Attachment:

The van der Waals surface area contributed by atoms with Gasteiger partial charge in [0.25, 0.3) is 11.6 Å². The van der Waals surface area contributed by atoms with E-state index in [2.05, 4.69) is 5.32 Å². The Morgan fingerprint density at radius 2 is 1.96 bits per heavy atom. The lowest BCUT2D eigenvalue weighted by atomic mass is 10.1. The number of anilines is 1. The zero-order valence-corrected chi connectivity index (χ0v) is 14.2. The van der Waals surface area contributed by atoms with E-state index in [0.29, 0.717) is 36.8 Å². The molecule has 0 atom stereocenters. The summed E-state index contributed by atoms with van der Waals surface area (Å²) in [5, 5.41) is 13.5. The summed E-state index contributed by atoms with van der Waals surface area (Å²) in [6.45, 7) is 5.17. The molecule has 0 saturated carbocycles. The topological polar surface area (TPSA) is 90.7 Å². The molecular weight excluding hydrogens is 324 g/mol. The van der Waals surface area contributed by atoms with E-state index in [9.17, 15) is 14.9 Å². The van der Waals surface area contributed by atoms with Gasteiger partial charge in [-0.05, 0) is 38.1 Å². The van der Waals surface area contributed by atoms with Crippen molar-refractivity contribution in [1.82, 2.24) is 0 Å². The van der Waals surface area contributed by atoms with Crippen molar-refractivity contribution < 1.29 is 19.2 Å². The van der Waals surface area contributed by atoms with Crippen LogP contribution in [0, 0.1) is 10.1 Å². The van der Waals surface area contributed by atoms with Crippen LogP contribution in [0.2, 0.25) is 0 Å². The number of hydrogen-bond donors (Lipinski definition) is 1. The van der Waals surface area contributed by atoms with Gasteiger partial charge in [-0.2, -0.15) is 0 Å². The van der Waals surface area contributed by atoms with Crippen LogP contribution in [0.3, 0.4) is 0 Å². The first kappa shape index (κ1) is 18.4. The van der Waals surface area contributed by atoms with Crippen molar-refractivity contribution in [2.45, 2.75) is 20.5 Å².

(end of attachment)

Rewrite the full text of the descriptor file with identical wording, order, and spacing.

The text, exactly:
The van der Waals surface area contributed by atoms with Gasteiger partial charge in [0.25, 0.3) is 11.6 Å². The van der Waals surface area contributed by atoms with E-state index in [2.05, 4.69) is 5.32 Å². The Morgan fingerprint density at radius 2 is 1.96 bits per heavy atom. The lowest BCUT2D eigenvalue weighted by atomic mass is 10.1. The number of anilines is 1. The zero-order valence-corrected chi connectivity index (χ0v) is 14.2. The van der Waals surface area contributed by atoms with E-state index in [0.29, 0.717) is 36.8 Å². The molecule has 0 atom stereocenters. The summed E-state index contributed by atoms with van der Waals surface area (Å²) in [5, 5.41) is 13.5. The summed E-state index contributed by atoms with van der Waals surface area (Å²) in [6.45, 7) is 5.17. The molecule has 0 saturated carbocycles. The topological polar surface area (TPSA) is 90.7 Å². The molecular weight excluding hydrogens is 324 g/mol. The van der Waals surface area contributed by atoms with E-state index in [9.17, 15) is 14.9 Å². The van der Waals surface area contributed by atoms with Gasteiger partial charge in [-0.05, 0) is 38.1 Å². The van der Waals surface area contributed by atoms with Crippen molar-refractivity contribution in [1.82, 2.24) is 0 Å². The van der Waals surface area contributed by atoms with Crippen molar-refractivity contribution < 1.29 is 19.2 Å². The van der Waals surface area contributed by atoms with Crippen LogP contribution in [0, 0.1) is 10.1 Å². The van der Waals surface area contributed by atoms with Crippen LogP contribution in [0.2, 0.25) is 0 Å². The number of hydrogen-bond donors (Lipinski definition) is 1. The van der Waals surface area contributed by atoms with Gasteiger partial charge in [-0.2, -0.15) is 0 Å². The van der Waals surface area contributed by atoms with Crippen LogP contribution in [0.3, 0.4) is 0 Å². The first kappa shape index (κ1) is 18.4. The van der Waals surface area contributed by atoms with Crippen molar-refractivity contribution in [2.45, 2.75) is 20.5 Å².